"We have a white extremism problem"
The election of Donald Trump to the U.S. presidency on a platform devoted largely to themes of ethnic nationalism and racial and religious intolerance was a wake-up call to those of us who believed our ethnic group was largely benign, but for small pockets of zealotry at the margins.
As white people, it was our turn to experience the cold shock of discovering that a significant part of our community has been radicalized, sometimes over the Internet, into a form of intolerant extremism that rejects conventional Western values and threatens the integrity of entire countries. That it has so far manifested itself in ballots rather than bombs shouldn’t mask its gravity: Because we are so numerous, our zealots are capable of paralyzing nations.
We need to do what we have long told other groups to do when they face an extremism problem: Speak up about it, identify it, try to understand what has happened to so many people like us, find a way to lead them away from extremism.
His election was the work, almost entirely, of white people. More than 90 per cent of Americans who voted for Mr. Trump were white, and most white U.S. voters, both men and women, cast a ballot for him (even though his opponent got more votes over all). And at least 90 per cent of non-white Americans did not vote for him. This was a white riot – an angry, rejectionist turn by a deeply pessimistic majority within the white population against the far more hopeful and inclusive politics of the rest of the country.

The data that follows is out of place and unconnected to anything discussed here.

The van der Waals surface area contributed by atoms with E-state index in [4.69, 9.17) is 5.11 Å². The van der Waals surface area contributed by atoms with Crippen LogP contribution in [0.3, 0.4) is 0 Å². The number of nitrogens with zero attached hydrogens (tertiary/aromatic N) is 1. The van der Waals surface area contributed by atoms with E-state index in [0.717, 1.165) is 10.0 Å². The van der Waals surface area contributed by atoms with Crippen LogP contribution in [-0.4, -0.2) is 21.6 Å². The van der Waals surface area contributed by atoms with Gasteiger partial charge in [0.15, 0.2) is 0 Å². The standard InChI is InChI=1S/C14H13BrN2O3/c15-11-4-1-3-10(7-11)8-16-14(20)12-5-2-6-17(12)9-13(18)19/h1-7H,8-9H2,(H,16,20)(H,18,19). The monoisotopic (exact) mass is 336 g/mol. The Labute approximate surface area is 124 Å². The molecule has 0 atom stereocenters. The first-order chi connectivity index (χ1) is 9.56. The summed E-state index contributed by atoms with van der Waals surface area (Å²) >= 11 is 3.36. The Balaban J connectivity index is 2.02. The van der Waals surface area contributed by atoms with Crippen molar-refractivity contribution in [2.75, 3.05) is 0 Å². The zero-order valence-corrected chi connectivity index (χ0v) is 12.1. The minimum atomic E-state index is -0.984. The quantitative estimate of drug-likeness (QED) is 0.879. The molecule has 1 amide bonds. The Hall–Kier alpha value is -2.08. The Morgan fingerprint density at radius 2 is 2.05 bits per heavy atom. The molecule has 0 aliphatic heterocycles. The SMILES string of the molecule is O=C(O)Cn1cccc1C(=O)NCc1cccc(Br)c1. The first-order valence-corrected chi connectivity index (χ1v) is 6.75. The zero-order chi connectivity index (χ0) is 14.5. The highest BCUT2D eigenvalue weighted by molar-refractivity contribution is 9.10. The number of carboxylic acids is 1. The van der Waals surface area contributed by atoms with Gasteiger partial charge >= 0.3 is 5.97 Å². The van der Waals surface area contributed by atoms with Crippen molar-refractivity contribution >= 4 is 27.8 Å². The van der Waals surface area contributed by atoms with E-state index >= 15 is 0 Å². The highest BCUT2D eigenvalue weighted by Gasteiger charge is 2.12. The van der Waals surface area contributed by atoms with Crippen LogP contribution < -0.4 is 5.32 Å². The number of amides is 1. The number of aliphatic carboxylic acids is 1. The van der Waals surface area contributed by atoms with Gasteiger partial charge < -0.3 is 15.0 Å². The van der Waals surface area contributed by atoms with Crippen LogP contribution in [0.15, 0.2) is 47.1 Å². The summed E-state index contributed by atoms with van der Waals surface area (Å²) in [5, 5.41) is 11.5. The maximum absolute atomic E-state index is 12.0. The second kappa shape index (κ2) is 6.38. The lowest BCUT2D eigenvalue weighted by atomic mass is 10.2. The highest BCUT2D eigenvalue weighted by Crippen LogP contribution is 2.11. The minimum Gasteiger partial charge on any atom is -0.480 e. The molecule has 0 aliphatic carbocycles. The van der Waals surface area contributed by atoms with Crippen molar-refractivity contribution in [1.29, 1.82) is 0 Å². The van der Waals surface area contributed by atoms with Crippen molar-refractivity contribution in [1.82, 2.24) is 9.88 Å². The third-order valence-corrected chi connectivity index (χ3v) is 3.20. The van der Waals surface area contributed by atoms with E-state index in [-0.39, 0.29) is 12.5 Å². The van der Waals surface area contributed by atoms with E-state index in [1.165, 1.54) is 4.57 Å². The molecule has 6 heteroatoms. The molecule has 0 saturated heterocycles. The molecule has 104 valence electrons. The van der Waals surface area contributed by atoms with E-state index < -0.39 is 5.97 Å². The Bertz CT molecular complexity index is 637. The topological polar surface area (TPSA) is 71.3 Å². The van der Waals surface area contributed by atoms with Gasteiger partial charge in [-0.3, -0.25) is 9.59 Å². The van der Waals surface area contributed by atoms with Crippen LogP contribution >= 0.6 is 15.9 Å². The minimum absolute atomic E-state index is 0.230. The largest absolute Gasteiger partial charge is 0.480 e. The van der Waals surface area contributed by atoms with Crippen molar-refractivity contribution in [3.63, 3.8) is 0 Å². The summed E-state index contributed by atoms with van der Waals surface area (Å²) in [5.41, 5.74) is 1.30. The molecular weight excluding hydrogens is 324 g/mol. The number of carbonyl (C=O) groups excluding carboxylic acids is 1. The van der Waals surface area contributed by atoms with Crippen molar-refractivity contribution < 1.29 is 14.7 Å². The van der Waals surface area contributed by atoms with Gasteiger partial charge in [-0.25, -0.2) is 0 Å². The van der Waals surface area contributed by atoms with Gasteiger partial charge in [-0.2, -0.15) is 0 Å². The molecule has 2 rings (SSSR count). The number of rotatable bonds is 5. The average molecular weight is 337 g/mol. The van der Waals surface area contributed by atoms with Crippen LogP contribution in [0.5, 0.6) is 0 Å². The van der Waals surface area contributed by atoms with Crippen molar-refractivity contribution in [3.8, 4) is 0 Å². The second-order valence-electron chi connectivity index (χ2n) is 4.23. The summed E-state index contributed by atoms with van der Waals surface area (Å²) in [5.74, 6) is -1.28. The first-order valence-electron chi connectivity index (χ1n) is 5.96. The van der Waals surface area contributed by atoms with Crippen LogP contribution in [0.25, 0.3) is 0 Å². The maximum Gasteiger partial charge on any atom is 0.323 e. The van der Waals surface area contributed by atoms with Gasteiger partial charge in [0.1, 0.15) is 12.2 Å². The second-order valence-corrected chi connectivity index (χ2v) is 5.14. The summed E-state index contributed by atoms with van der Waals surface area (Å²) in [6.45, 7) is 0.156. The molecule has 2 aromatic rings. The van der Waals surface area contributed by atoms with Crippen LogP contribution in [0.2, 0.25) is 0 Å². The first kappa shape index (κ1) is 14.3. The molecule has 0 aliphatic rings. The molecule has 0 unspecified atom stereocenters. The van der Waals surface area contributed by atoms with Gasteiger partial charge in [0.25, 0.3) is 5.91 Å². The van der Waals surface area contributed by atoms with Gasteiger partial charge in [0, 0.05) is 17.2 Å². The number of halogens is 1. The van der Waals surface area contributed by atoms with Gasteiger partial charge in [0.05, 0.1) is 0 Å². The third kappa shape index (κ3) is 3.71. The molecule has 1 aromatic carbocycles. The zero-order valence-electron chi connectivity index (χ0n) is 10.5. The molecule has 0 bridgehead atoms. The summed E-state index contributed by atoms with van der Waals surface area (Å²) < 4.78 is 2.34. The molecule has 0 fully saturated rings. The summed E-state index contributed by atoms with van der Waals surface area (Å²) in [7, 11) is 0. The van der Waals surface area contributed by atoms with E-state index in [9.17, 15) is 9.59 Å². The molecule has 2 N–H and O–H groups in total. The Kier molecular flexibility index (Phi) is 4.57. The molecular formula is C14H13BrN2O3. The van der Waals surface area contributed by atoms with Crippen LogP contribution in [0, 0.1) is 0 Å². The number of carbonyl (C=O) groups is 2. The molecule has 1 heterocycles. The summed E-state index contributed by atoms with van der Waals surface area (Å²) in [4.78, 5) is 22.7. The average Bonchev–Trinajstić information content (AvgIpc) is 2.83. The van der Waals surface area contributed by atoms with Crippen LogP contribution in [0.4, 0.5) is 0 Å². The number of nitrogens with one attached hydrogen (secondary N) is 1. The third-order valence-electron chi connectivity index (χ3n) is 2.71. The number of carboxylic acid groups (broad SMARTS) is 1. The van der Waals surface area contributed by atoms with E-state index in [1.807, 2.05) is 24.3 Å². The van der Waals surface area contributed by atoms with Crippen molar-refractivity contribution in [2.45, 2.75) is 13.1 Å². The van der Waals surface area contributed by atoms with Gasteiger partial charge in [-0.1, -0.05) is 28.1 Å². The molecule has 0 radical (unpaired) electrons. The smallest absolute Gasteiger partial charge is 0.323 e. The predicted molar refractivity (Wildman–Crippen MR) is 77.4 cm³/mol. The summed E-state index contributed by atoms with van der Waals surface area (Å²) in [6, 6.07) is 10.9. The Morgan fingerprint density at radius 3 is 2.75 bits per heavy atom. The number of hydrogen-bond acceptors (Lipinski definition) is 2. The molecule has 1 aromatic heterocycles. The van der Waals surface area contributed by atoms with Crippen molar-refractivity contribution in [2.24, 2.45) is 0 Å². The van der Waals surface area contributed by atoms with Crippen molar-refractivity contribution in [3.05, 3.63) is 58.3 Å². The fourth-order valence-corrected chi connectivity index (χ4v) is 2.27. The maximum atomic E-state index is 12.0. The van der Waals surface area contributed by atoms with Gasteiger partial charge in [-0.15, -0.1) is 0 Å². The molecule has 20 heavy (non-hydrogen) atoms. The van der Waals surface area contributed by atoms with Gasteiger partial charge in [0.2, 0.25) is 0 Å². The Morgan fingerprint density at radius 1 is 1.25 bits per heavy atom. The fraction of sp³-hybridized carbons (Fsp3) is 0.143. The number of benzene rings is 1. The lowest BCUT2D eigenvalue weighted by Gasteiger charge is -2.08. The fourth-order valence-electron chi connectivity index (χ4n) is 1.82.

Indeed, one of the strongest indicators of Trump support (and support for far-right movements elsewhere) is a belief that things were better in the past. A much-discussed survey by the Public Religion Research Institute (PRRI) found that 72 per cent of Trump voters felt that life and culture had been better in the 1950s – a time before civil rights and racial equality. Conversely, 70 per cent of Clinton voters felt things had improved since then. Those results were borne out on election night: Exit polls showed that 90 per cent of Clinton voters felt the country had gone in “generally the right direction”; only 8 per cent of Trump voters did.
This is the part that really made me REEEEEEE:
It might be worth facing the problem directly: If the strongest predictors of white radicalization are a lack of postsecondary education and residence in an ethnically segregated non-urban community, it’s worth thinking of reducing the number of people who live this way. Increasing the proportion of adults with university or college educations is both economically sensible – since this is where the middle-class incomes are found – and also politically wise. Canada has a considerably higher rate of postsecondary education than the United States, and it may be one reason why these currents of intolerant racial politics have not washed up here significantly.